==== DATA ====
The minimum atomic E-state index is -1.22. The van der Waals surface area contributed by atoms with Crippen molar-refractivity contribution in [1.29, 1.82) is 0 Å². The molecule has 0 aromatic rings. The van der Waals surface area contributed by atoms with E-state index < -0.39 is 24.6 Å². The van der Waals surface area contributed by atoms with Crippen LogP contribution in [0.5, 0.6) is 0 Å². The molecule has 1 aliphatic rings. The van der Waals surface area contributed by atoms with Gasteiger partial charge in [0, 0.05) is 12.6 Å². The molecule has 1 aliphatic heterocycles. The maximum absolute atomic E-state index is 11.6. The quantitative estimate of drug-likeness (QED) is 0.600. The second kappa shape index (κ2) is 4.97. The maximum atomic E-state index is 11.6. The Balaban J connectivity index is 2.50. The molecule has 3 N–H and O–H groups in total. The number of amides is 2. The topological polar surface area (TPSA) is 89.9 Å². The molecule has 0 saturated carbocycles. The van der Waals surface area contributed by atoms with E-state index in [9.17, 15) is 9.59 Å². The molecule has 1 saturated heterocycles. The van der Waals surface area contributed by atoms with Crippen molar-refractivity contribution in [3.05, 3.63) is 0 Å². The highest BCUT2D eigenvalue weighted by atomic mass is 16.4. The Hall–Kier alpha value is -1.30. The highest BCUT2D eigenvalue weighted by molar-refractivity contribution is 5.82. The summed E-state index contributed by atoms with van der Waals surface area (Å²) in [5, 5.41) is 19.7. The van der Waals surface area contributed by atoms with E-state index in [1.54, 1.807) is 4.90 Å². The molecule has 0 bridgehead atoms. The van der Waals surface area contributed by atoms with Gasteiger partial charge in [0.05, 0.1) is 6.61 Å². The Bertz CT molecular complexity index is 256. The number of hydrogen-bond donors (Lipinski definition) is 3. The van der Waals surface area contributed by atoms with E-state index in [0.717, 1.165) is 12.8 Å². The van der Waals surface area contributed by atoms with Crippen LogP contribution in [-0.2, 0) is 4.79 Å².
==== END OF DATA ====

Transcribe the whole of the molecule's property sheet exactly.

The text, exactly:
The minimum atomic E-state index is -1.22. The van der Waals surface area contributed by atoms with Crippen molar-refractivity contribution in [1.29, 1.82) is 0 Å². The molecule has 0 aromatic rings. The van der Waals surface area contributed by atoms with E-state index < -0.39 is 24.6 Å². The van der Waals surface area contributed by atoms with Crippen LogP contribution in [0.5, 0.6) is 0 Å². The molecule has 1 aliphatic rings. The van der Waals surface area contributed by atoms with Gasteiger partial charge in [0, 0.05) is 12.6 Å². The molecule has 1 aliphatic heterocycles. The maximum absolute atomic E-state index is 11.6. The quantitative estimate of drug-likeness (QED) is 0.600. The second kappa shape index (κ2) is 4.97. The maximum atomic E-state index is 11.6. The Balaban J connectivity index is 2.50. The molecule has 3 N–H and O–H groups in total. The number of amides is 2. The topological polar surface area (TPSA) is 89.9 Å². The molecule has 0 saturated carbocycles. The van der Waals surface area contributed by atoms with E-state index in [9.17, 15) is 9.59 Å². The molecule has 1 saturated heterocycles. The van der Waals surface area contributed by atoms with Crippen molar-refractivity contribution in [3.05, 3.63) is 0 Å². The highest BCUT2D eigenvalue weighted by atomic mass is 16.4. The Hall–Kier alpha value is -1.30. The highest BCUT2D eigenvalue weighted by molar-refractivity contribution is 5.82. The summed E-state index contributed by atoms with van der Waals surface area (Å²) in [5, 5.41) is 19.7. The van der Waals surface area contributed by atoms with E-state index in [1.54, 1.807) is 4.90 Å². The molecule has 0 bridgehead atoms. The van der Waals surface area contributed by atoms with Gasteiger partial charge in [0.05, 0.1) is 6.61 Å². The Bertz CT molecular complexity index is 256. The number of hydrogen-bond donors (Lipinski definition) is 3. The van der Waals surface area contributed by atoms with E-state index in [0.717, 1.165) is 12.8 Å². The van der Waals surface area contributed by atoms with Crippen LogP contribution in [-0.2, 0) is 4.79 Å².